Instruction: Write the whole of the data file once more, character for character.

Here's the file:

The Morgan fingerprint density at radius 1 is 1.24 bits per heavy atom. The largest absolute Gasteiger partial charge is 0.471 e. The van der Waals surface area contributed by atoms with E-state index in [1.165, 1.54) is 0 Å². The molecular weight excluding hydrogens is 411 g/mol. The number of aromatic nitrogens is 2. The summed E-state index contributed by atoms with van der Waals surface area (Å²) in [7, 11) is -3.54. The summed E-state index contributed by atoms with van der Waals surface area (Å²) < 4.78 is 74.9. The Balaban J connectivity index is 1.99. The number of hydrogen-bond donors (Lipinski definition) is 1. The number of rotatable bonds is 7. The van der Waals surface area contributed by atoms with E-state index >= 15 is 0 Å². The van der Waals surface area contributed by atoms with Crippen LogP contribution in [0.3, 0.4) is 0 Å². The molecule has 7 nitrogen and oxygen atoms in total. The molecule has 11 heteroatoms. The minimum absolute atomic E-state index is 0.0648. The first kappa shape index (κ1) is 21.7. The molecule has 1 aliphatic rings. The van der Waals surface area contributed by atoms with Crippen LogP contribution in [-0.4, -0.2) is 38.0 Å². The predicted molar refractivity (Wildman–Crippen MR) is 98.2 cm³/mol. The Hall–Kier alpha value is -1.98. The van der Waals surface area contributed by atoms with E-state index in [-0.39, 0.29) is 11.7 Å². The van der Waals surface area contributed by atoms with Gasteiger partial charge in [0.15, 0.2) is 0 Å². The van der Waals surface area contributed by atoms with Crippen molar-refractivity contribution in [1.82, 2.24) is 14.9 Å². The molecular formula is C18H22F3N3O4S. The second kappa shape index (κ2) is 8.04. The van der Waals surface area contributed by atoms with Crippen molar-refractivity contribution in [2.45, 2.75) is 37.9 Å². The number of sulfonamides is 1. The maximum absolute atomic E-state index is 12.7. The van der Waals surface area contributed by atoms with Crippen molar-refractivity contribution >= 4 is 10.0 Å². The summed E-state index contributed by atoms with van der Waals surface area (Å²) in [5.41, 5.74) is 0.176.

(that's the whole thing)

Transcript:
The Morgan fingerprint density at radius 1 is 1.24 bits per heavy atom. The largest absolute Gasteiger partial charge is 0.471 e. The van der Waals surface area contributed by atoms with E-state index in [1.165, 1.54) is 0 Å². The molecular weight excluding hydrogens is 411 g/mol. The number of aromatic nitrogens is 2. The summed E-state index contributed by atoms with van der Waals surface area (Å²) in [7, 11) is -3.54. The summed E-state index contributed by atoms with van der Waals surface area (Å²) < 4.78 is 74.9. The Balaban J connectivity index is 1.99. The number of hydrogen-bond donors (Lipinski definition) is 1. The number of rotatable bonds is 7. The van der Waals surface area contributed by atoms with E-state index >= 15 is 0 Å². The van der Waals surface area contributed by atoms with Crippen LogP contribution in [0.3, 0.4) is 0 Å². The molecule has 7 nitrogen and oxygen atoms in total. The molecule has 11 heteroatoms. The minimum absolute atomic E-state index is 0.0648. The first kappa shape index (κ1) is 21.7. The molecule has 1 aliphatic rings. The van der Waals surface area contributed by atoms with Crippen LogP contribution in [-0.4, -0.2) is 38.0 Å². The predicted molar refractivity (Wildman–Crippen MR) is 98.2 cm³/mol. The Hall–Kier alpha value is -1.98. The van der Waals surface area contributed by atoms with E-state index in [-0.39, 0.29) is 11.7 Å². The van der Waals surface area contributed by atoms with Gasteiger partial charge in [0.15, 0.2) is 0 Å². The van der Waals surface area contributed by atoms with Crippen molar-refractivity contribution in [1.82, 2.24) is 14.9 Å². The molecular formula is C18H22F3N3O4S. The second kappa shape index (κ2) is 8.04. The van der Waals surface area contributed by atoms with Crippen molar-refractivity contribution in [2.45, 2.75) is 37.9 Å². The number of sulfonamides is 1. The maximum absolute atomic E-state index is 12.7. The van der Waals surface area contributed by atoms with Crippen molar-refractivity contribution >= 4 is 10.0 Å². The summed E-state index contributed by atoms with van der Waals surface area (Å²) in [5.41, 5.74) is 0.176.